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metal detecting LINKS

Minelab Metal detector headphones

These are tried and tested headphones for Minelab (used by many including myself)
For The Minelab Manticore, Equinox 900, Minelab CTX 3030 and also Minelab X-Terra pro, and the Vanquish.
Custom made by Mal Potter, using quality components.
Check out Mals promotional videos and also i have some videos using the SurfFones.
Contact him Here

The National Council for Metal Detecting

The NCMD is a representative body of elected volunteers formed in 1981 to provide a means whereby responsible metal detector users would have a democratic forum to discuss problems affecting the hobby and to provide an authoritative voice to counter ill -informed and frequently misleading criticism of the hobby. It does not represent the trade or archaeological interests.

The NCMD has gained Government recognition as an organisation which represents metal detector users countrywide. It has played a major role in representing the views of those metal detector users to Government Departments regarding legislation affecting the hobby.

The National Council for Metal Detecting has a written Constitution which is available to all members. It is a member of the Sport + Recreation Alliance (formerly the Central Council for Physical Recreation).
Visit: www.sportandrecreation.org.uk to learn more.
The NCMD have been great of late with getting the ban on metal detecting on the beach at cleethorpes lifted albeit temporarily.

Portable Antiquities Scheme

The Portable Antiquities Scheme is a voluntary scheme to record archaeological objects found by members of the public in England and Wales. Every year many thousands of objects are discovered, many of these by metal-detector users, but also by people whilst out walking, gardening or going about their daily work. Such discoveries offer an important source for understanding our past.

Their website provides background information on the Portable Antiquities Scheme, news articles, events listings and access to our database of objects and images of finds.

The crown estate foreshore permit for metal detecting on beaches

Please note, the Crown Estate no longer provides online permits to anyone wishing to go metal detecting on Crown Estate foreshore
You are allowed to metal detect on Crown Estate foreshore, but must read our terms and conditions here before doing so.

The Crown Estate generally seeks to encourage access over, and responsible use of, the foreshore and as a result Crown Estate consent for non-commercial metal detecting on the foreshore will not incur a charge.

Seabed Metal Detecting
At present The Crown Estate does not grant permits for the sea bed as the Treasure Act does not apply below the foreshore.
Finds above the low water mark are generally the property of the landowner, unless classified as Treasure. Wreck on the seabed may still legally belong to a third party, therefore we recommend that any finds, particularly whilst you are diving or snorkelling, are not removed and are reported to English Heritage and the Receiver of Wreck.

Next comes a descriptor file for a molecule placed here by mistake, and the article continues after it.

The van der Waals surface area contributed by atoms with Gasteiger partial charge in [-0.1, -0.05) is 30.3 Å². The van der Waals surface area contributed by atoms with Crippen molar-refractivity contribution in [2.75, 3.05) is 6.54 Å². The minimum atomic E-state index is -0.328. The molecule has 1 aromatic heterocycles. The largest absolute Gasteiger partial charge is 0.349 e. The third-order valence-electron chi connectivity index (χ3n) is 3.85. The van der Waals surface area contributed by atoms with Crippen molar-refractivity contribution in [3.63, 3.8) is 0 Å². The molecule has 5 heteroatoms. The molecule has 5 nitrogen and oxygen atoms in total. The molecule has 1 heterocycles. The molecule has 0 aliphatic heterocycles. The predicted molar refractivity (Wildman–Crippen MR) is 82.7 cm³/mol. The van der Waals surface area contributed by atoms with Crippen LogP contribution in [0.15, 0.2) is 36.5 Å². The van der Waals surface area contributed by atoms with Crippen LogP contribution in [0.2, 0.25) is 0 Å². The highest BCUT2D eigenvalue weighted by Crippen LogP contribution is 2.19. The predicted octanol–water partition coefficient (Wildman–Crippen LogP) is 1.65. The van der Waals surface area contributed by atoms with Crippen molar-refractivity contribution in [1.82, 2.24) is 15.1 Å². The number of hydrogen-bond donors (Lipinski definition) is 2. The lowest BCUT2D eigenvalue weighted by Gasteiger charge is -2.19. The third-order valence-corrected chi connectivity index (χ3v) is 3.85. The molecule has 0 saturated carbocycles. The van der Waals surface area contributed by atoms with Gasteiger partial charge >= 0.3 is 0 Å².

Cleethorpes beach.
To obtain a permit for metal detecting on Cleethorpes Beach, you will need to follow these steps:

Contact Local Authorities: Start by getting in touch with the relevant local authorities or government bodies responsible for managing Cleethorpes Beach. In this case, you would likely want to reach out to the local council or municipality in charge of the beach.

Inquire about Metal Detecting Policies: Ask about the specific policies and regulations regarding metal detecting on Cleethorpes Beach. Some beaches may have restrictions or guidelines in place to protect the environment and historical artefacts.

Request a Permit Application: If metal detecting is allowed, request a permit application form from the local authorities. This form will likely include information about your personal details, the purpose of metal detecting, and any relevant fees.

Fill Out the Application: Complete the permit application form accurately and provide all necessary information. Be sure to read and understand any terms and conditions associated with the permit.

Submit the Application: Return the completed application form to the designated office or department. This may be done in person, by mail, or electronically, depending on the process specified by the local authorities.

Pay any Fees: If there are any fees associated with the permit, make sure to submit payment according to the instructions provided.

Wait for Approval: Allow time for the local authorities to review your application. They may need to assess whether granting the permit aligns with their policies and regulations.

Obtain the Permit: Once your application is approved, you will receive the permit. Make sure to carry it with you whenever you engage in metal detecting on Cleethorpes Beach.

Remember that it's crucial to always follow the rules and guidelines set forth by the local authorities. This ensures that you are engaging in metal detecting responsibly and legally. If you have any doubts or questions about the process, don't hesitate to contact the relevant authorities for clarification.

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